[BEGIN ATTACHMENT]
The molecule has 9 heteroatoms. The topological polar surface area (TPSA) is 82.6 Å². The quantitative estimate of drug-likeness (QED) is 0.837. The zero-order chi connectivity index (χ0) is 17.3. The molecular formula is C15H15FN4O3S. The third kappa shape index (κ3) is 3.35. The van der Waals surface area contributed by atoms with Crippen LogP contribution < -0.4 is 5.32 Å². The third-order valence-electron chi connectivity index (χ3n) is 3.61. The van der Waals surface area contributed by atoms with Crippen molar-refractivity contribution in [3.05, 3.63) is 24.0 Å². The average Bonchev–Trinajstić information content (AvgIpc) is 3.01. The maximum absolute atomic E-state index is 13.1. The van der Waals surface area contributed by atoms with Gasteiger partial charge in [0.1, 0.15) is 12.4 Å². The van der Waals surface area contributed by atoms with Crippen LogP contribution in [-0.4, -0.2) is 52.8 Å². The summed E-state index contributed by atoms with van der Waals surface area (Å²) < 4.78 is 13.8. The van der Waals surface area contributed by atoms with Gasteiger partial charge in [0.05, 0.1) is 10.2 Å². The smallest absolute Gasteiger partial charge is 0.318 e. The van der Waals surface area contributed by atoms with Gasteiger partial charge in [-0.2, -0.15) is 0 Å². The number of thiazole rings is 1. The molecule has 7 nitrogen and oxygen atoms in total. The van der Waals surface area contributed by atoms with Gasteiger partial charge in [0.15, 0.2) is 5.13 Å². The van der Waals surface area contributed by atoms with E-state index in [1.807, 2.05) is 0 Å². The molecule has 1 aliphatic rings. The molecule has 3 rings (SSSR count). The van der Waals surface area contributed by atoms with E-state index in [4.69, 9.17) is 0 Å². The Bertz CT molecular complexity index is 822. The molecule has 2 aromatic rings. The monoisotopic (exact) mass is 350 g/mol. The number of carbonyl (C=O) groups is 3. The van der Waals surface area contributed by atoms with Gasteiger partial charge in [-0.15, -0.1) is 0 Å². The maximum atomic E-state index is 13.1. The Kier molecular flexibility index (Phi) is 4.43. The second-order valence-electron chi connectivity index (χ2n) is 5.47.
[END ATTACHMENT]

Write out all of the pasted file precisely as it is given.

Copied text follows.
The molecule has 9 heteroatoms. The topological polar surface area (TPSA) is 82.6 Å². The quantitative estimate of drug-likeness (QED) is 0.837. The zero-order chi connectivity index (χ0) is 17.3. The molecular formula is C15H15FN4O3S. The third kappa shape index (κ3) is 3.35. The van der Waals surface area contributed by atoms with Crippen LogP contribution < -0.4 is 5.32 Å². The third-order valence-electron chi connectivity index (χ3n) is 3.61. The van der Waals surface area contributed by atoms with Crippen molar-refractivity contribution in [3.05, 3.63) is 24.0 Å². The average Bonchev–Trinajstić information content (AvgIpc) is 3.01. The maximum absolute atomic E-state index is 13.1. The van der Waals surface area contributed by atoms with Gasteiger partial charge in [0.1, 0.15) is 12.4 Å². The van der Waals surface area contributed by atoms with Crippen LogP contribution in [-0.4, -0.2) is 52.8 Å². The summed E-state index contributed by atoms with van der Waals surface area (Å²) < 4.78 is 13.8. The van der Waals surface area contributed by atoms with Gasteiger partial charge in [0.05, 0.1) is 10.2 Å². The smallest absolute Gasteiger partial charge is 0.318 e. The van der Waals surface area contributed by atoms with Gasteiger partial charge in [-0.2, -0.15) is 0 Å². The number of thiazole rings is 1. The molecule has 7 nitrogen and oxygen atoms in total. The van der Waals surface area contributed by atoms with Gasteiger partial charge in [0.15, 0.2) is 5.13 Å². The van der Waals surface area contributed by atoms with E-state index in [1.807, 2.05) is 0 Å². The molecule has 1 aliphatic rings. The molecule has 3 rings (SSSR count). The van der Waals surface area contributed by atoms with E-state index in [4.69, 9.17) is 0 Å². The Bertz CT molecular complexity index is 822. The molecule has 2 aromatic rings. The monoisotopic (exact) mass is 350 g/mol. The number of carbonyl (C=O) groups is 3. The van der Waals surface area contributed by atoms with Gasteiger partial charge in [-0.15, -0.1) is 0 Å². The maximum atomic E-state index is 13.1. The Kier molecular flexibility index (Phi) is 4.43. The second-order valence-electron chi connectivity index (χ2n) is 5.47.